Hoteliers are voicing strong opposition to a clause in the new investment incentives law that provides for subsidies of at least 15 percent for the construction of new hotels in Athens and Thessaloniki.
Gerasimos Fokas, the president of the Hellenic Chamber of Hotels, criticized the government, suggesting that never before have there been any subsidies given for the construction of new hotels in Athens, nor is this needed now, as the hotel sector in post-Olympic Athens is now fully modernized.
Such a prospect would be “perilous,” according to Mr. Fokas, as Athens and Thessaloniki have been attracting investment interest, new hotels open all the time and if demand does not grow a merciless price war is set to follow.
He added that, despite the objections by the chamber and other bodies, new five-star hotels have been subsidized in the country’s established tourism resorts. The biggest investment plans out of the proposals by the Greek National Tourism Organization concern five-star hotels mainly on Crete, Rodos and Kos. As many as 40,000 new beds will be created within the next two to three years in this category of hotels by the projects subsidized under the previous investment incentives law.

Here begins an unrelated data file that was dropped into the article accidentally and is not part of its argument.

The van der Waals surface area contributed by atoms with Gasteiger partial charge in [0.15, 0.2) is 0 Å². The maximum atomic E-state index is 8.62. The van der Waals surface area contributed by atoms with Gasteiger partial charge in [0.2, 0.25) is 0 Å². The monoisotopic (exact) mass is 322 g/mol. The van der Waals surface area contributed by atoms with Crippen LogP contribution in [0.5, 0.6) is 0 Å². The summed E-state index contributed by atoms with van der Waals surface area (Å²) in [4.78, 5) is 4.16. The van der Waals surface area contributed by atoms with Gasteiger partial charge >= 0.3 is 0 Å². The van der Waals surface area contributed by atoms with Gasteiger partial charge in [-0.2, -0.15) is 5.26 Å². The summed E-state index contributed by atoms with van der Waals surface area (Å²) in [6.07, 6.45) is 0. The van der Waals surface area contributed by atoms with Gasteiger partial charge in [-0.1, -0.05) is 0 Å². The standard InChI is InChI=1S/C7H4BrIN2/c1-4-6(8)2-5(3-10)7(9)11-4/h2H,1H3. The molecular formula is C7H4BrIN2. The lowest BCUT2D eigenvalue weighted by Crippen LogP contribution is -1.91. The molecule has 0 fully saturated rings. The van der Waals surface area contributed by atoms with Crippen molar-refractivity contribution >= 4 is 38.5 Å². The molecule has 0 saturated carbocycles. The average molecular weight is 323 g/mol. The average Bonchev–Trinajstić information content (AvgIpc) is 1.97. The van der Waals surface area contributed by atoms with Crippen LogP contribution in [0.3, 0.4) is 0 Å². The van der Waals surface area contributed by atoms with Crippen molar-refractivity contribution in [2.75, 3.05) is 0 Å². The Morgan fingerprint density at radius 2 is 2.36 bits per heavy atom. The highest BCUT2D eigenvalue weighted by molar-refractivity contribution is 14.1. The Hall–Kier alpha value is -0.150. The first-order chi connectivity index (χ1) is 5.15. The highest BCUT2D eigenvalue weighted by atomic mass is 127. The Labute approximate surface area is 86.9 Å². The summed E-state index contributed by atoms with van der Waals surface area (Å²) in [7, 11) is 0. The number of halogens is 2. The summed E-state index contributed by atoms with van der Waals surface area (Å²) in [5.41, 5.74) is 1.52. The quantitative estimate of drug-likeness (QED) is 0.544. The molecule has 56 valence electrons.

The operation of those new five-star hotels will create unbearable pressure on older hotels, with several of them finding it hard to adjust to the ever-more-competitive tourism market conditions, the head of Greek hoteliers argued.
Calculations by the Hellenic Chamber of Hotels show that the existing number of beds would require some 20 million tourists in Greece every year for occupancy to be at a viable level.
As we go to press, the country’s tourism minister, Fanni Palli-Petralia, and its minister of economy, Georgos Alogoskoufis, say together they will work on a way to cancel the legislation concerning subsidies for new hotels in the Athens and Thessaloniki areas.